In mid-September, the drought was broken, at least to an extent. Rev. Hadley from Rowes X-Roads noted, "What a big rain to-day. The biggest rain since April," but the revivals continued with a full head of steam into the fall and reached their zenith when the Roberts brothers and their wives held a meeting in Columbia that ran for over three weeks, closing on Sunday night, October 22.
This unequivocally qualifies as one of the greatest revival ever held in Adair County, and possibly even eclipses the well-known meeting held at Lovedale Church in 1985 with Bro. Cleston Pickett in the pulpit. The News of October 4th, 1911 reported that "Large congregations gather at each service, and indications point to an awakening of the people."
Talk about an understatement! The services soon moved to the courthouse, and on Sunday, October 8th, "the building would not accommodate all who desired to attend." One sermon in particular, delivered by Rev. John F. Roberts wife, drew front page accolades:
She Dealt in Facts
The sermon preached by one of the Mrs. Roberts last Tuesday night was a nail driver...The lovers of fashion were handed a warm dish at short intervals all through the discourse; and men who use profanity and vulgarity were trimmed about right. The cigarette smoker was not forgotten and the boys who roll the little papers and who were present, will not soon forget the occasion.
It was a stinging rebuke to those who indulge in certain fashions and ugly habits. She admonished the young and also the old to quit their meanness, seek and find religion, the only assurance for a happy contented life, and reward in heaven at the close of earthly habitation.
The October 18th edition of the News stated that "up to last Friday, there had been 43 conversions at the Roberts Bros.' meeting. Nearly all of this number were grown persons." The last week of the revival must have been a humdinger, as the following week, three days after the revival closed and while the heat of hellfire and the stench of brimstone lingered in the air, came the report that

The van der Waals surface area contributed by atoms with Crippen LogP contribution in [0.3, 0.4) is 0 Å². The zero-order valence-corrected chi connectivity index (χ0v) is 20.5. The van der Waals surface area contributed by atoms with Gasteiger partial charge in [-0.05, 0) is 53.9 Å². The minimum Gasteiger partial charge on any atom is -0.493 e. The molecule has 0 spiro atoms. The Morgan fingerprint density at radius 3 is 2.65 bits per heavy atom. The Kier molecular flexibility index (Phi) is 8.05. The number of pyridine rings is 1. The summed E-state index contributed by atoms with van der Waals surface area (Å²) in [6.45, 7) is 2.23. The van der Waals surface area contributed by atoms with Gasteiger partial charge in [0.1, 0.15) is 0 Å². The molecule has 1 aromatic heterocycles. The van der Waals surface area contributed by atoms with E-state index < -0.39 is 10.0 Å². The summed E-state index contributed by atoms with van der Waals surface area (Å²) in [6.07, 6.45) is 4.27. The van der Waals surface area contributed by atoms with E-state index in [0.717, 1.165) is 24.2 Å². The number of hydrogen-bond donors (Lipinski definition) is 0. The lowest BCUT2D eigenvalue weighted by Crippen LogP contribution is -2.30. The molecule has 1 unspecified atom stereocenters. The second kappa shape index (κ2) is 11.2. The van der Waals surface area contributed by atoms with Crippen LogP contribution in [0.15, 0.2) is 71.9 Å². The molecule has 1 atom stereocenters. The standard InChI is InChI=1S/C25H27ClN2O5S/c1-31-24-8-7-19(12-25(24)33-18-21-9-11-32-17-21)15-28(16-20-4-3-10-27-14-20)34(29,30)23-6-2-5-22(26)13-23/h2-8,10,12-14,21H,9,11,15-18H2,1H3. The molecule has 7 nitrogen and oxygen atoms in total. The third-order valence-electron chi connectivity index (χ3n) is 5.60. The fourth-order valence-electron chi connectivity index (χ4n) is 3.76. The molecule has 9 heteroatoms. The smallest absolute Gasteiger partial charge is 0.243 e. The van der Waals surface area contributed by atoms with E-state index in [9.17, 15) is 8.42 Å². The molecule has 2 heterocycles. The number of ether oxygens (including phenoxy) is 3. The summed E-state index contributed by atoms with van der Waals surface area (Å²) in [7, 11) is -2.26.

It was one of the best attended meetings ever held in Columbia, all denominations taking part...Between 125 and two hundred persons made a profession of religion, and a great many who had departed from the faith, were reclaimed.
Without a doubt, the streams of the auld sod ran dark a century ago from all the sins that were washed away, and there was much rejoicing throughout the land. A "Jim" production
This story was posted on 2011-08-11 04:30:30
Printable: this page is now automatically formatted for printing.
Have comments or corrections for this story? Use our contact form and let us know.
To sponsor news and features on ColumbiaMagazine, please use our contact form.
More articles from topic Jim: History:
JIM: A Chi-town to Montpelier record (of a sort)
JIM: New Adair Hotel went by many names in 79 year history
JIM: The put-upon politician
JIM: The new Providence Baptist Church building, 1906
JIM: Do You Know? About Owens-Buckner duel
JIM: The dead arose
JIM: Man's humanity to Man: a Civil War tale of compassion
JIM: The mystery of Columbia's Vanished Silent City
JIM: Remembering an old friend, Kenneth Bernard
JIM: The Burton-Settle Duel of 1850
View even more articles in topic Jim: History
Click for Info
Bank of Columbia
If You're Thinking of Selling,
Let Us Do the Yelling
Principal Broker & Auctioneer
Burton Real Estate
& Auction Service
Call Us For Appraisals
Click for Listings
On This Site
or Click Here
The Best of
Local Stories of
The Greatest Generation
Order Book or e-Book
See who's celebrating
Birthdays and Anniversaries
Special Events List
ColumbiaMagazine.com content is available as an RSS/XML feed for your RSS reader or other news aggregator.
Contact us: Columbia Magazine and columbiamagazine.com are published by D'Zine, Ltd., PO Box 906, Columbia, KY 42728.